People in Bangladesh’s capital are expressing deep concern over the brutal attacks that have killed secular blogger, and most recently a gay rights activist and an employee of the U.S. embassy. Xulhaz Mannan, an embassy protocol officer and the editor of the country’s only gay and transgender magazine Roopban; and his friend Mehboob Rabbi Tanoy, a gay rights activist, were hacked to death by five attackers in Mannan’s Dhaka home earlier this month.
    Video

    Video Documentary Tells Tale of Chernobyl Returnees

    Ukraine this week is marking the 30th anniversary of the world's worst nuclear accident, at the Chernobyl nuclear power plant. Soviet officials at first said little about the accident, but later evacuated a 2,600-square-kilometer "exclusion zone." Some people, though, came back. American directors Holly Morris and Anne Bogart created a documentary about this faithful and brave community. VOA's Tetiana Kharchenko reports from New York on "The Babushkas of Chernobyl." Carol Pearson narrates.
    Video

    Video Nigerians Feel Bite of Buhari Economic Policy

    Despite the global drop in the price of oil, Nigerian President Muhammadu Buhari has refused to allow the country's currency to devalue, leading to a shortage of foreign exchange. Chris Stein reports from Lagos businessmen and consumers are feeling the impact as the country deals with a severe fuel shortage.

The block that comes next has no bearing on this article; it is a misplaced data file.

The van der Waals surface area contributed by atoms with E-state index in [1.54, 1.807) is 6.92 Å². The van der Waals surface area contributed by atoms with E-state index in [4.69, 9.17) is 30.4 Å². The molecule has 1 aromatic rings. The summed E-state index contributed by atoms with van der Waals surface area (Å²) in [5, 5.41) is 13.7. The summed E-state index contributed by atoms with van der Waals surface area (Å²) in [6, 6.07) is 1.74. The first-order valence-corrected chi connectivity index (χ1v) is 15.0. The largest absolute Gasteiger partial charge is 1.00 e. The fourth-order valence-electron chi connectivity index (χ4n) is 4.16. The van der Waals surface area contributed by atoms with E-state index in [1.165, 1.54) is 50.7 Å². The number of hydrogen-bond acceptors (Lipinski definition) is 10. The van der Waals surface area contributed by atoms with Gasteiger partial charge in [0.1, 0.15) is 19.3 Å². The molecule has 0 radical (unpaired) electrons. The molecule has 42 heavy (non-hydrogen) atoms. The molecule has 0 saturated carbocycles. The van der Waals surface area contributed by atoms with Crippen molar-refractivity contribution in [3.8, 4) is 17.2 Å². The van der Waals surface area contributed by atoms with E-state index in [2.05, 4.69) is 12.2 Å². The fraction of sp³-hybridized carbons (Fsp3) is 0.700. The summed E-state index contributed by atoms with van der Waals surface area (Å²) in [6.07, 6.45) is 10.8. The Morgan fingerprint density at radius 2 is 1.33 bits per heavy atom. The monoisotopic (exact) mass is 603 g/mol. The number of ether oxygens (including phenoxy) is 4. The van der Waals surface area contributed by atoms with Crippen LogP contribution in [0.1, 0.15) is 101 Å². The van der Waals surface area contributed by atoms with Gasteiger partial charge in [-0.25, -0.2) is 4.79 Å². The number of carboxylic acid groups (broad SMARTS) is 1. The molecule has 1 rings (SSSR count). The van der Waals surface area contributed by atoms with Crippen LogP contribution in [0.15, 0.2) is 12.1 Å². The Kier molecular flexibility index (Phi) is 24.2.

Video

    Video  Return to the Wild

    There’s a growing trend in the United States to let old or underused golf courses revert back to nature. But as Erika Celeste reports from one parcel in Grafton, Ohio, converting 39 hectares of land back to green space is a lot more complicated than just not mowing the fairway.
    Video

    Video West Urges Unity in Libya as Migrant Numbers Soar

    The Italian government says a NATO-led mission aimed at stemming the flow of migrants from Libya to Europe could be up and running by July. There are concerns that the number of migrants could soar as the route through Greece and the Balkans remains blocked. Western powers say the political chaos in Libya is being exploited by people smugglers — and they are pressuring rival groups to come together under the new unity government. VOA's Henry Ridgwell reports.
    Video

    Video Russia’s TV Rain Swims Against Tide in Sea of Kremlin Propaganda

    Russia’s media freedoms have been gradually eroded under President Vladimir Putin as his government has increased state ownership, influence, and restrictions on critical reporting. Television, where most Russians get their news, has been the main target and is now almost completely state controlled. But in the Russian capital, TV Rain stands out as an island in a sea of Kremlin propaganda.

    Special Report

    Adrift The Invisible African Diaspora